Obama's Climate Speech Helps America Grow Up (and "Eat Our Vegetables")

Obama's Climate Speech Helps America Grow Up (and "Eat Our Vegetables")

Remember when you were little and your parents told you that you had to eat your vegetables because they’re good for you? But broccoli be damned, you weren’t listening to that crazy talk. Hot dogs and chicken nuggets hadn’t caused you to wither away, yet. But as we grew older, we learned that a healthy diet, coupled with exercise, were still the best and simplest instructions to staying healthy. Maybe it took you a while to get there, but everyone grows up eventually.

After Obama’s speech on climate change earlier this week, it would seem like America has finally learned to eat its vegetables.

For all of us that have been working on the climate change for quite some time now, none of the solutions put on the table in Obama’s “Climate Action Plan” weren’t anything we haven’t heard before- make the EPA decide on pollution standards, increase efficiencies on energy, swap dirty sources of fuel for clean ones, etc. But just like diet and exercise are the fundamentals of reducing weight, mitigation and adaptation are still the basic tenets of reducing carbon pollution and becoming more resilient to the impacts of climate change. There is no “diet pill” out there, no “magic bullet” to solving climate change- and it’s a big step in our favor to have the White House finally come out and take a strong stance on the issue.

It was mighty impressive to watch Obama use just about every imperative argument in the book: we need to be world leaders in clean energy, we need to preserve the planet for future generations, economy and environment need not be at odds with each other, there is a rising toll associated with extreme weather, and so on. Someone’s been listening!

He touched on the Keystone XL pipeline saying, “The net effects of the pipeline’s impact on our climate will be absolutely critical to determining whether this project is to go forward,” and will only be beneficial to the nation if it, “does not significantly exacerbate the problem of carbon pollution.”

While there’s still a bit of wiggle room in those statements (let’s remember carbon omissions were omitted from the State Department’s latest assessment), if climate change is truly becoming a priority for this administration, then that’s a strong statement in favor of vetoing the pipeline.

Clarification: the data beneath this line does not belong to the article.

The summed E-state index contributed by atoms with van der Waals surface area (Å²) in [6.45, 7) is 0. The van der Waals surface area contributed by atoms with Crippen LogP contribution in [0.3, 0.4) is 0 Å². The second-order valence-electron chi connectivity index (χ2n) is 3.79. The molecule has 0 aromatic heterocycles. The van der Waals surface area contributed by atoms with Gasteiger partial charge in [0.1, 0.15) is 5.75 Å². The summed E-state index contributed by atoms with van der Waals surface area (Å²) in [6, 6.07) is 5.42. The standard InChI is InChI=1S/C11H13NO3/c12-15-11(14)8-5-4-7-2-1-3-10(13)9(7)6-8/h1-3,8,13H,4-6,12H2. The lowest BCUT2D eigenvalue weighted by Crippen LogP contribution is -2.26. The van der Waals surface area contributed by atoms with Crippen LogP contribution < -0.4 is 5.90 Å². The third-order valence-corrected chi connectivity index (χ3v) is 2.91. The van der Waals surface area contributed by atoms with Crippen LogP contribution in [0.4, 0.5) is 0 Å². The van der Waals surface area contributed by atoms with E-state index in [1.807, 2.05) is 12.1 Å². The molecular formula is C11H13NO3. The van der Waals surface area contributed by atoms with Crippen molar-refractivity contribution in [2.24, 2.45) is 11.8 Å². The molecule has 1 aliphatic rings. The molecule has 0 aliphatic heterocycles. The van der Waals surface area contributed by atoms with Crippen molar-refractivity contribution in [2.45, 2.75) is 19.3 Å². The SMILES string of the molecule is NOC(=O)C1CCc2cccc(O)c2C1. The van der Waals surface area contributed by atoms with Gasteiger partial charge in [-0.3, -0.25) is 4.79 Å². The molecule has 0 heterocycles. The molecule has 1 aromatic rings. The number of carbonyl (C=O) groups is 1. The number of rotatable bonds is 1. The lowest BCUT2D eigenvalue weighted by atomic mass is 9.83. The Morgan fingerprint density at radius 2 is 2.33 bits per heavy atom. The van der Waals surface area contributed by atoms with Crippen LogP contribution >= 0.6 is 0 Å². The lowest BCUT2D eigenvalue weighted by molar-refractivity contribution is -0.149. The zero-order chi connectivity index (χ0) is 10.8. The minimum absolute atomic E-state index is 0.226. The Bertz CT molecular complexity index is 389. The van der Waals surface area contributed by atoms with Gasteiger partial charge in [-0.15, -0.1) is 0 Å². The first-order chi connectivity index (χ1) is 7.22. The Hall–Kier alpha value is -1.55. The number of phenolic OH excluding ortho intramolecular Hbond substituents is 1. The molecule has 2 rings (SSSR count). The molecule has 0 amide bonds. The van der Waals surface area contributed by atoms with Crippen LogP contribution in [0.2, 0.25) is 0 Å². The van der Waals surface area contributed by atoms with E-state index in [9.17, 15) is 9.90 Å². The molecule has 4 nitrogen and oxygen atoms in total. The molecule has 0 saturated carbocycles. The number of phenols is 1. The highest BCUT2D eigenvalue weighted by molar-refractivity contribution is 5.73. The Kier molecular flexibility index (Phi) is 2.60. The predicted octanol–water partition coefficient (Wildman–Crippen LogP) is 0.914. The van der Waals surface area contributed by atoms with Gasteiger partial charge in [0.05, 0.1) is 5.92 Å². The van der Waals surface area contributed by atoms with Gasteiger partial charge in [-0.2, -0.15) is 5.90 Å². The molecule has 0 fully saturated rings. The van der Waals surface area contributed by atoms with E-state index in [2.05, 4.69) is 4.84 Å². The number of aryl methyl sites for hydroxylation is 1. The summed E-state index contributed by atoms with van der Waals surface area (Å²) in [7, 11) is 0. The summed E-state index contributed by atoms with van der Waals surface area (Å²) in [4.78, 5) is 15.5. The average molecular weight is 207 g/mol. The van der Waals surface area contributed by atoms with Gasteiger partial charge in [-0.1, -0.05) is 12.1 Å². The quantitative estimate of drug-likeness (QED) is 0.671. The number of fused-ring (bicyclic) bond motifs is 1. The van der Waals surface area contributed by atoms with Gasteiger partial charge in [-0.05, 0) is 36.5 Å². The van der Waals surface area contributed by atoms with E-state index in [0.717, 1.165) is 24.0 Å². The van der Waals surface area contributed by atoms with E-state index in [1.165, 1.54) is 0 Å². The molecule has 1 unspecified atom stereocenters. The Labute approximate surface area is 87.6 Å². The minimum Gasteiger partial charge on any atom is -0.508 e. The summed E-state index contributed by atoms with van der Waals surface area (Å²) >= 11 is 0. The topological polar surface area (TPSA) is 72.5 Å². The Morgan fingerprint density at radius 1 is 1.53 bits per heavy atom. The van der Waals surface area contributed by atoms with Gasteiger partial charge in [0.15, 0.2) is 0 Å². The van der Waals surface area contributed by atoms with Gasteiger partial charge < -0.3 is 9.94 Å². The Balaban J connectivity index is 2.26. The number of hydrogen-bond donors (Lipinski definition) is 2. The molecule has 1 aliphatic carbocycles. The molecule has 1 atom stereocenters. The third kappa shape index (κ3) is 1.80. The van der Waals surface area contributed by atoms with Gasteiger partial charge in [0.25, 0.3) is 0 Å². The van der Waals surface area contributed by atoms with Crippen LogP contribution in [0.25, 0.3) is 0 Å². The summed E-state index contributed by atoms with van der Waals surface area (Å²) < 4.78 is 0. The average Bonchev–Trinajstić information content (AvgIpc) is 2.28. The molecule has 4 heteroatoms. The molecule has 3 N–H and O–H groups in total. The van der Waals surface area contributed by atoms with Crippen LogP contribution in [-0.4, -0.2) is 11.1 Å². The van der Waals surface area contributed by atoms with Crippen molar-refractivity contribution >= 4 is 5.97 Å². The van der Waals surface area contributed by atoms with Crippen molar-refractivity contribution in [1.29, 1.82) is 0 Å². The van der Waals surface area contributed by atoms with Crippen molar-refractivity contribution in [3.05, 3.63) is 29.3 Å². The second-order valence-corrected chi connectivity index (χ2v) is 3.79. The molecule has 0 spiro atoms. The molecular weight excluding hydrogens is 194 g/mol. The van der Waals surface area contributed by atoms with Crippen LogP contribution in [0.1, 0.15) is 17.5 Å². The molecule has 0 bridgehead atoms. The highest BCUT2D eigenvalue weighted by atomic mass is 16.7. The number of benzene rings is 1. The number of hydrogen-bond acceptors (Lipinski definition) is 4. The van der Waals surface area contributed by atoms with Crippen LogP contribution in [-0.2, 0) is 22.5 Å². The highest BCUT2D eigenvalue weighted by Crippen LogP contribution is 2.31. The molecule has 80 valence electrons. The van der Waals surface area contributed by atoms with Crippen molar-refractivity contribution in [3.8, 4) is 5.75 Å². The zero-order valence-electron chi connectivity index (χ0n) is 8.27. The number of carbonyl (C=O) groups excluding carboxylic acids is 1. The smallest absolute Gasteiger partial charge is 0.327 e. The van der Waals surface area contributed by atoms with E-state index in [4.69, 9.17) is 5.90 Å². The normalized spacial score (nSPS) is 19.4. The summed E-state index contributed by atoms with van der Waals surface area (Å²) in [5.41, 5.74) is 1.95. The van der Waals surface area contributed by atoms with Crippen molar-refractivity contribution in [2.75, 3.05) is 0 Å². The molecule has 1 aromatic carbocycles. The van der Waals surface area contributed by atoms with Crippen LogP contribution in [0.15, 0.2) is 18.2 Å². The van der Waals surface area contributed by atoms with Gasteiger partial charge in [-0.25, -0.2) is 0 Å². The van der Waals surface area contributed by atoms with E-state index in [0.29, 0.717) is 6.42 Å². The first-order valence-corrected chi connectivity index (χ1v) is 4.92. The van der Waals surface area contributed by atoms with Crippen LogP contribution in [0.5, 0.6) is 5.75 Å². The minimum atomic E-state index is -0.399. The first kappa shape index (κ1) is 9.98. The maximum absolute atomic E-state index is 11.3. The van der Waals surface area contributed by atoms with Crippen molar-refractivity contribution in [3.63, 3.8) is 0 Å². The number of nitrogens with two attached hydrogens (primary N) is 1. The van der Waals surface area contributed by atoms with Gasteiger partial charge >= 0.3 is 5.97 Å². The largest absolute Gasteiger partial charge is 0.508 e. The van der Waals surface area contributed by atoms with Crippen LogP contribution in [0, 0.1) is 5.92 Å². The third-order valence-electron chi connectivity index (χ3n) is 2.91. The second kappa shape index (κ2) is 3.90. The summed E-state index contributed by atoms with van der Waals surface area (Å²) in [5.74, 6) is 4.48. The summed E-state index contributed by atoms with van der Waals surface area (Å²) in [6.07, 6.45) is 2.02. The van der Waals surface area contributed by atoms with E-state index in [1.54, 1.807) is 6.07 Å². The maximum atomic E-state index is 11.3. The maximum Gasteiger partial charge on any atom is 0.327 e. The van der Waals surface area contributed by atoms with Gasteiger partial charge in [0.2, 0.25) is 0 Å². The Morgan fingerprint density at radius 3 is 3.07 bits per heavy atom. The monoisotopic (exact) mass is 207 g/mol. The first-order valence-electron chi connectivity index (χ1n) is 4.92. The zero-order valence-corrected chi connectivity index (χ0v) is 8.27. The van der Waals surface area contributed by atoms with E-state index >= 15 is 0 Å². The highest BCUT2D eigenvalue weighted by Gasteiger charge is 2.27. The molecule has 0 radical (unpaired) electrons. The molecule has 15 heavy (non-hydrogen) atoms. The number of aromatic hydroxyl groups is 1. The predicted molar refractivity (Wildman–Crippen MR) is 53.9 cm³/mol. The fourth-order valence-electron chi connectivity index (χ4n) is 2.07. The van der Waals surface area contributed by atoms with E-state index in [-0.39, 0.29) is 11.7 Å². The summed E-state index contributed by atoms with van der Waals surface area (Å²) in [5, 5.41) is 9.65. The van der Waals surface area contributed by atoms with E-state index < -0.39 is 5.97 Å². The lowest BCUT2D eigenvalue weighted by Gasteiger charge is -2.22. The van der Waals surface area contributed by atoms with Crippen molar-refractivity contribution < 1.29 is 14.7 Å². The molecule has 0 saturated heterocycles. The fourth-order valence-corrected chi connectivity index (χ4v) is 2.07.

Sure, there were also cringeworthy moments. Natural gas fracking is a dangerous, creaky bridge that many would argue we don’t actually need to get to a clean energy economy. Alongside the talk about the Clean Air Act, I would have liked to have heard calls for closing the loopholes that allow technologies like fracking to squeak through without consequence.

Also disappointing was the fact that cable news networks barely, if at all, gave air time to the speech.  One graphic from Think Progress illustrated that the network with the least amount of time, MSNBC, showed only 41 seconds of the President’s address, while CNN ranked higher with just an awe-inspiring 8 minutes and 5 seconds.

Yet, so often it’s easy to nitpick and focus on the lacking. But while we shouldn’t let these weaknesses go, let’s also not let them overtake our newfound momentum.

And that faint sound you’re hearing? That’s the sound of climate deniers bleating in the distance as their arguments against chemistry and physics continue to vaporize into the hot air. “We don’t have time for a meeting of the Flat Earth Society,” was one of favorite quotes of speech. Perhaps calling out the deniers is especially biting considering other branches of government still harbor quite a few of them. While there will still be deniers a plenty in the future ahead, this is a key moment for combating science disinformation.

So how do we move forward? Firstly, this is not an excuse to sit down and assume the ball will keep rolling on its own. Let’s use this as an inspiring moment to keep pushing these messages out- there is a scientific consensus on the fact that the planet is warming and it’s human-caused, we need to reduce pollution, and we need to make preparations for what’s to come. Activists and communicators will continue to push policy and organize communities.

And hopefully, now that we have words from the President, we will see action from the government as well.

Photo via (cc) Flickr user 350.org